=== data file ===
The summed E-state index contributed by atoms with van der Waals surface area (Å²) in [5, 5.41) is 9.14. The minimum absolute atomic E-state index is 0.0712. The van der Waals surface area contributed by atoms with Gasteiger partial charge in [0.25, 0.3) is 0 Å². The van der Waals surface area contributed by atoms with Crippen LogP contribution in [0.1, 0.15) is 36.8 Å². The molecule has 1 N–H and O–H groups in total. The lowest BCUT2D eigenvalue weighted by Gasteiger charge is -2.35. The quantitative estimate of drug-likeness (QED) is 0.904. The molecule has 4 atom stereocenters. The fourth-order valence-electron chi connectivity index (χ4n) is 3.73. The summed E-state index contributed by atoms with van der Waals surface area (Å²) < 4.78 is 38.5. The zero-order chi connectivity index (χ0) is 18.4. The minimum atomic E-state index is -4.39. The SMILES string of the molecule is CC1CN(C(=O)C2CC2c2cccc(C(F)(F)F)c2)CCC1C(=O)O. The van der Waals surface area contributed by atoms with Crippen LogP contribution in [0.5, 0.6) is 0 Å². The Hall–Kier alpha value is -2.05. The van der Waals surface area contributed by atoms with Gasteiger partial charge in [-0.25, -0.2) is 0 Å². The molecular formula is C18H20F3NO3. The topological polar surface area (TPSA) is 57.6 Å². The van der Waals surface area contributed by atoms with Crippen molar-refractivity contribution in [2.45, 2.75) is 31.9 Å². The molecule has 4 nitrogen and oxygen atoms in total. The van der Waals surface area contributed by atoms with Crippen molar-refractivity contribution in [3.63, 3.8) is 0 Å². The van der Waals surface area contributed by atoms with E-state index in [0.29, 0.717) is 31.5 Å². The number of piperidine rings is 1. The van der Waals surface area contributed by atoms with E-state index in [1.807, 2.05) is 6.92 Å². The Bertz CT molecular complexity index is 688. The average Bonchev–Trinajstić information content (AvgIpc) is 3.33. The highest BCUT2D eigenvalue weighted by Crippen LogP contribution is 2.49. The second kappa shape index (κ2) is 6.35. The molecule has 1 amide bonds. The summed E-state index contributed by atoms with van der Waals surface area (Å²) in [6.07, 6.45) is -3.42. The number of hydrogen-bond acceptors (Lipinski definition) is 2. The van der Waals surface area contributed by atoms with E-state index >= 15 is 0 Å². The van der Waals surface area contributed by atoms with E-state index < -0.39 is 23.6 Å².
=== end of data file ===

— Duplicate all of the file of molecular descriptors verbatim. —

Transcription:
The summed E-state index contributed by atoms with van der Waals surface area (Å²) in [5, 5.41) is 9.14. The minimum absolute atomic E-state index is 0.0712. The van der Waals surface area contributed by atoms with Gasteiger partial charge in [0.25, 0.3) is 0 Å². The van der Waals surface area contributed by atoms with Crippen LogP contribution in [0.1, 0.15) is 36.8 Å². The molecule has 1 N–H and O–H groups in total. The lowest BCUT2D eigenvalue weighted by Gasteiger charge is -2.35. The quantitative estimate of drug-likeness (QED) is 0.904. The molecule has 4 atom stereocenters. The fourth-order valence-electron chi connectivity index (χ4n) is 3.73. The summed E-state index contributed by atoms with van der Waals surface area (Å²) < 4.78 is 38.5. The zero-order chi connectivity index (χ0) is 18.4. The minimum atomic E-state index is -4.39. The SMILES string of the molecule is CC1CN(C(=O)C2CC2c2cccc(C(F)(F)F)c2)CCC1C(=O)O. The van der Waals surface area contributed by atoms with Crippen LogP contribution in [0.5, 0.6) is 0 Å². The Hall–Kier alpha value is -2.05. The van der Waals surface area contributed by atoms with Gasteiger partial charge in [-0.25, -0.2) is 0 Å². The molecular formula is C18H20F3NO3. The topological polar surface area (TPSA) is 57.6 Å². The van der Waals surface area contributed by atoms with Crippen molar-refractivity contribution in [2.45, 2.75) is 31.9 Å². The molecule has 4 nitrogen and oxygen atoms in total. The van der Waals surface area contributed by atoms with Crippen molar-refractivity contribution in [3.63, 3.8) is 0 Å². The van der Waals surface area contributed by atoms with E-state index in [0.29, 0.717) is 31.5 Å². The number of piperidine rings is 1. The van der Waals surface area contributed by atoms with E-state index in [1.807, 2.05) is 6.92 Å². The Bertz CT molecular complexity index is 688. The average Bonchev–Trinajstić information content (AvgIpc) is 3.33. The highest BCUT2D eigenvalue weighted by Crippen LogP contribution is 2.49. The second kappa shape index (κ2) is 6.35. The molecule has 1 amide bonds. The summed E-state index contributed by atoms with van der Waals surface area (Å²) in [6.07, 6.45) is -3.42. The number of hydrogen-bond acceptors (Lipinski definition) is 2. The van der Waals surface area contributed by atoms with E-state index >= 15 is 0 Å². The van der Waals surface area contributed by atoms with E-state index < -0.39 is 23.6 Å².